They Have A Little Odor—that To Me

785

They have a little Odor—that to me
Is metre—nay—'tis melody—
And spiciest at fading—indicate—
A Habit—of a Laureate—

by Emily Dickinson.

Perfume Laden Air

When from the neighbouring garden the perfume-laden air
Saturates my soul with memories,
Rises the thought of the beloved plum-tree
Blooming under the eaves of the house which is gone.

by Sugawara Takesue no Musume.

Long Yearning (Sent Far)

When the beautiful woman was here, the hall was filled with flowers,
Now the beautiful woman's gone, the bed is lying empty.
On the bed, the embroidered quilt is rolled up: no-one sleeps,
Though three years have now gone by, I think I smell that scent.
The scent is finished but not destroyed,
The woman's gone and does not come.
Yearning yellows the falling leaf,
White dew beads the green moss.

by Li Po.

In Time Of Grief

Dark, thinned, beside the wall of stone,
The box dripped in the air;
Its odor through my house was blown
Into the chamber there.

Remote and yet distinct the scent,
The sole thing of the kind,
As though one spoke a word half meant
That left a sting behind.

I knew not Grief would go from me,
And naught of it be plain,
Except how keen the box can be
After a fall of rain.

by Lizette Woodworth Reese.

Shake out your hair about me, so,
That I may feel the stir and scent
Of those vague odours come and go
The way our kisses went.
Night gave this priceless hour of love,
But now the dawn steals in apace,
And amorously bends above
The wonder of your face.

'Farewell' between our kisses creeps,
You fade, a ghost, upon the air;
Yet ah! the vacant place still keeps
The odour of your hair.

by Arthur Symons.

Bathed In War's Perfume

BATHED in war's perfume--delicate flag!
(Should the days needing armies, needing fleets, come again,)
O to hear you call the sailors and the soldiers! flag like a
beautiful woman!
O to hear the tramp, tramp, of a million answering men! O the ships
they arm with joy!
O to see you leap and beckon from the tall masts of ships!
O to see you peering down on the sailors on the decks!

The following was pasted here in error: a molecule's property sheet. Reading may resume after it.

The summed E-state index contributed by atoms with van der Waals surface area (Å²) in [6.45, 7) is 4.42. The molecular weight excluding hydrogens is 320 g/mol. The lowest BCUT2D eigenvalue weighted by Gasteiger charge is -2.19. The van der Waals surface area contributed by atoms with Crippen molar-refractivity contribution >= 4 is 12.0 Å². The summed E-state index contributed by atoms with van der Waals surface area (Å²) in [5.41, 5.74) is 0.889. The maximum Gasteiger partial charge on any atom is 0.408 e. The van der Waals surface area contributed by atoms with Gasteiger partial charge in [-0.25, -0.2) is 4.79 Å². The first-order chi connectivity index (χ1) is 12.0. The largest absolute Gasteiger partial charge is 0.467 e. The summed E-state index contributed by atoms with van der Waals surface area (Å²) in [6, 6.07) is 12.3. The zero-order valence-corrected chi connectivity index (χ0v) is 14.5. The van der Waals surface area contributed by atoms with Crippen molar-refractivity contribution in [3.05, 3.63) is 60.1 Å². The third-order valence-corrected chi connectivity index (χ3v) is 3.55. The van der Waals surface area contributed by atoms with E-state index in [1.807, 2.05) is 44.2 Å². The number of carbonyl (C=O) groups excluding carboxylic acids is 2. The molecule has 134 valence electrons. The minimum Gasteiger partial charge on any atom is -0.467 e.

Flag like the eyes of women.

by Walt Whitman.

See how the Rainbow in the skie
Seems gaudy through the Suns bright eye;
Harke how an Eccho answere makes,
Feele how a board is smooth'd with waxe,
Smell how a glove putts on perfume,
Tast how theyr sweetnesse pills assume:
So by imputed Justice, Clay
Seemes faire, well spoke, smooth, sweet, each way.
The eye doth gaze on robes appearing,
The prompted Eccho takes our hearing,
The board our touch, the sent our smell,
The pill our tast: Man, God as well.

by William Strode.

Three Palinodias - 01

"Incense is hut a tribute for the gods,--
To mortals 'tis but poison."

THE smoke that from thine altar blows,

Can it the gods offend?
For I observe thou hold'st thy nose--

Pray what does this portend?
Mankind deem incense to excel

Each other earthly thing,
So he that cannot bear its smell,

No incense e'er should bring.

With unmoved face by thee at least

To dolls is homage given;
If not obstructed by the priest,

The scent mounts up to heaven.

by Johann Wolfgang von Goethe.

Walnut—leaf Scent

In the high leaves of a walnut,
On the very topmost boughs,
A boy that climbed the branching bole
His cradled limbs would house.

On the airy bed that rocked him
Long, idle hours he'd lie
Alone with white clouds sailing
The warm blue of the sky.

I remember not what his dreams were;
But the scent of a leaf's enough
To house me higher than those high boughs
In a youth he knew not of,

In a light that no day brings now
But none can spoil or smutch,
A magic that I felt not then
And only now I touch.

by Robert Laurence Binyon.

Farewell, Life! My Senses Swim

Farewell, Life! My senses swim,
And the world is growing dim;
Thronging shadows cloud the light,
Like the advent of the night,—
Colder, colder, colder still,
Upward steals a vapor chill—
Strong the earthy odor grows—
I smell the mould above the rose!

Welcome, Life! the Spirit strives!
Strength returns, and hope revives;
Cloudy fears and shapes forlorn
Fly like shadows at the morn,—
O'er the earth there comes a bloom—
Sunny light for sullen gloom,
Warm perfume for vapor cold—
I smell the rose above the mould!

by Thomas Hood.

As a perfume doth remain
In the folds where it hath lain,
So the thought of you, remaining
Deeply folded in my brain,
Will not leave me: all things leave me:
You remain.

Other thoughts may come and go,
Other moments I may know
That shall waft me, in their going,
As a breath blown to and fro,
Fragrant memories: fragrant memories
Come and go.

Only thoughts of you remain
In my heart where they have lain,
Perfumed thoughts of you, remaining,
A hid sweetness, in my brain.
Others leave me: all things leave me:
You remain.

by Arthur Symons.

From The Temple

HERE is the perfume of the leaves, the incense of the pines–
The magic scent that hath been pent
Within the tangled vines:
No censer filled with spices rare
E'er swung such sweetness on the air.

And all the golden gloom of it holdeth no haunting fear
For it is blessed, and giveth rest
To those who enter here–
Here in the evening–who can know
But God Himself walks to and fro!

And music past all mastering within the chancel rings;
None could desire a sweeter choir
Than this–that soars and sings,
Till far the scented shadows creep–
And quiet darkness bringeth sleep.

by Virna Sheard.

Thoughts At Ajaccio

Kind Earth, upon whose mother breast
The fruitful trees in time of spring,
Put forth their endless blossoming
From North to South, from East to West,
Whose sweet deep-furrowed soil is blest
With striving seeds and budding flowers,
And all the potent toil of hours.
From sunrise until even's rest—

Stretch forth thy leafy arms at dawn,
And touch me, compass me around.